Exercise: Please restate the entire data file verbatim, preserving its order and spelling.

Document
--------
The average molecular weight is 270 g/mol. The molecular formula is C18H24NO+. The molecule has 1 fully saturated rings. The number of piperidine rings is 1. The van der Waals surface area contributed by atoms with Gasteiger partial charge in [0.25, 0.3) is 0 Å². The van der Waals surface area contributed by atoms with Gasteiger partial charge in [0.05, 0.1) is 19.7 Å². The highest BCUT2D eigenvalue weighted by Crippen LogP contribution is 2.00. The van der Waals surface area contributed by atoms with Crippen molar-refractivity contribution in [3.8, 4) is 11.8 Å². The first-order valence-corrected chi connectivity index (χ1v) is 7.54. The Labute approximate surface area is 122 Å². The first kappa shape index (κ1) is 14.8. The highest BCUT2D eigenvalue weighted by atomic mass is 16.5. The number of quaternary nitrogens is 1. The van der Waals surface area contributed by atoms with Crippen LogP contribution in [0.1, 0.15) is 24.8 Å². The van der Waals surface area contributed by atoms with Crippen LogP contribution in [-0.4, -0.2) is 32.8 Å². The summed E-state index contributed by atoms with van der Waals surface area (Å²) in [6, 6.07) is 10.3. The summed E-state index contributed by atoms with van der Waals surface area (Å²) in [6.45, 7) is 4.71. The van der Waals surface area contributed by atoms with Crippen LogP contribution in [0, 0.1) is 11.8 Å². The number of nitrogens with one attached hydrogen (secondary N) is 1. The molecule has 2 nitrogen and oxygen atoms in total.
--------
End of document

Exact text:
The average molecular weight is 270 g/mol. The molecular formula is C18H24NO+. The molecule has 1 fully saturated rings. The number of piperidine rings is 1. The van der Waals surface area contributed by atoms with Gasteiger partial charge in [0.25, 0.3) is 0 Å². The van der Waals surface area contributed by atoms with Gasteiger partial charge in [0.05, 0.1) is 19.7 Å². The highest BCUT2D eigenvalue weighted by Crippen LogP contribution is 2.00. The van der Waals surface area contributed by atoms with Crippen molar-refractivity contribution in [3.8, 4) is 11.8 Å². The first-order valence-corrected chi connectivity index (χ1v) is 7.54. The Labute approximate surface area is 122 Å². The first kappa shape index (κ1) is 14.8. The highest BCUT2D eigenvalue weighted by atomic mass is 16.5. The number of quaternary nitrogens is 1. The van der Waals surface area contributed by atoms with Crippen LogP contribution in [0.1, 0.15) is 24.8 Å². The van der Waals surface area contributed by atoms with Crippen LogP contribution in [-0.4, -0.2) is 32.8 Å². The summed E-state index contributed by atoms with van der Waals surface area (Å²) in [6, 6.07) is 10.3. The summed E-state index contributed by atoms with van der Waals surface area (Å²) in [6.45, 7) is 4.71. The van der Waals surface area contributed by atoms with Crippen LogP contribution in [0, 0.1) is 11.8 Å². The number of nitrogens with one attached hydrogen (secondary N) is 1. The molecule has 2 nitrogen and oxygen atoms in total.